Penny4NASA: The White House Responds With Politics As Usual
Born after Neil deGrass Tyson’s powerful testimony in front of the US Senate Committee on Commerce Science & Transportation, the penny4NASA campaign has picked up a lot of steam. The call to action centered around a statement that Tyson made in which he said the entire budget for NASA amounted to about half of a penny on the U.S. tax dollar. He surmised that if the United States were to double the budget to be just one penny on the dollar, that NASA could easily return to the powerhouse of wonder and creativity it was in the 1960’s and have the added benefit of stimulating the economy.
It is a popular idea. It spread over Twitter, was blogged about at almost every science friendly blog on the internet, and eventually penny4NASA.org put forth a petition to the White House to double NASA’s budget. The petition soared through the 25,000 signature threshold and was received at the White House.
Before anyone gets their hopes up that this actually had an effect on anything, you need to understand what the “We The People” petition system on WhiteHouse.gov is. The petition only gets read if it reaches whatever the current signature threshold is, right now that threshold is set at 25,000. Once it reaches 25,000 signatures is it read by the president? No. It gets filtered though White House staff (read gov’t interns) to the appropriate policy expert, who then issues a response. So the petition never really had a chance to do anything tangible, but what was the official response?
Phil Larson, the Communications and Space Policy Analyst at the White House Office of Science and Technology Policy, first thanks us and then tells us what a great job the president is already doing…
Thank you for signing this petition. We share your view that NASA is a driver of innovation and economic growth, a creator of high-skilled and high-paying jobs, and a force for inspiration in the American people — especially our youth. That’s why President Obama has set NASA on course for a new and exciting chapter of American space exploration, one that will see more discoveries, scientific breakthroughs, and, ultimately, more Americans in space going to places never before visited.
Even in the face of tough fiscal challenges, the President’s plan charts a path towards continued American leadership in space by making every penny count. By investing in American companies — and American ingenuity — we are spurring free-market competition to give taxpayers more bang for the buck, while enabling NASA to do what it does best — reach for the heavens.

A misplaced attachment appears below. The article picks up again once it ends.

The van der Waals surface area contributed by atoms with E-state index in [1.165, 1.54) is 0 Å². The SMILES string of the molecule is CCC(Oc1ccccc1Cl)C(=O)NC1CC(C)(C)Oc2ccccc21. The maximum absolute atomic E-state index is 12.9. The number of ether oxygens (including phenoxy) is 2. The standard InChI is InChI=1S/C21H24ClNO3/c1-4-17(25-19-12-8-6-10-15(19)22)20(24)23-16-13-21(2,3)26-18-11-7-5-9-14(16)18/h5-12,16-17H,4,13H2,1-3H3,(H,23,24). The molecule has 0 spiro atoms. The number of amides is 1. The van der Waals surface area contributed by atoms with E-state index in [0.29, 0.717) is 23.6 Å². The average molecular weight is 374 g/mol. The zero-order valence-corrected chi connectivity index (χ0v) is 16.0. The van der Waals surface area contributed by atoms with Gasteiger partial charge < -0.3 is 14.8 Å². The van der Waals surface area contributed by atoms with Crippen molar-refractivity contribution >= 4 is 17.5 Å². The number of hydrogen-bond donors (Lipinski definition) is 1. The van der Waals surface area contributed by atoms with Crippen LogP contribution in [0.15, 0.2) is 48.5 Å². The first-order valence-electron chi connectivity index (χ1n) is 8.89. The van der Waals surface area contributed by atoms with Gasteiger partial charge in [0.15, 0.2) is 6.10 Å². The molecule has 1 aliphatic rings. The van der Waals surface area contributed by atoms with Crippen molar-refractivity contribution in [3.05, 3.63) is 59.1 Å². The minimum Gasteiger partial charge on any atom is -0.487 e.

It goes on for a bit, mentioning SpaceX’s recent achievement and listing the great already funded projects that NASA has going on, like the Curiosity rover and James Webb Space Telescope (which still has yet to be finished). Then, after outlining the Presidents cool, yet incredibly murky plan to take us to Mars… maybe, he throws in what the White House really hopes you’ll take from his response…
Unfortunately, not everyone is supportive of this ambitious effort. Rather than making bold, targeted investments in our space future and embarking on new partnerships with the private sector to ensure every taxpayer dollar is spent wisely, the proposed Republican House budget plan, if spread evenly, would significantly cut NASA’s budget, forcing the deepest cuts to the space program since just after we landed on the Moon.
It’s all just a pat on the head and a plea for your support. That’s politics for ya. Sorry internet, but that’s not the way government works. If you really want to get a penny for NASA you’re not going to do it through online petitions. The only petition government listens to is the one you drop in the ballot box. So maybe it’s time we start demanding more active science leadership by electing more science minded representatives, instead of just ridiculing big ideas. You can read the White House’s full response here.
Maybe penny4NASA should organize a write-in campaign to get Neil deGrass Tyson elected. He’d have my vote.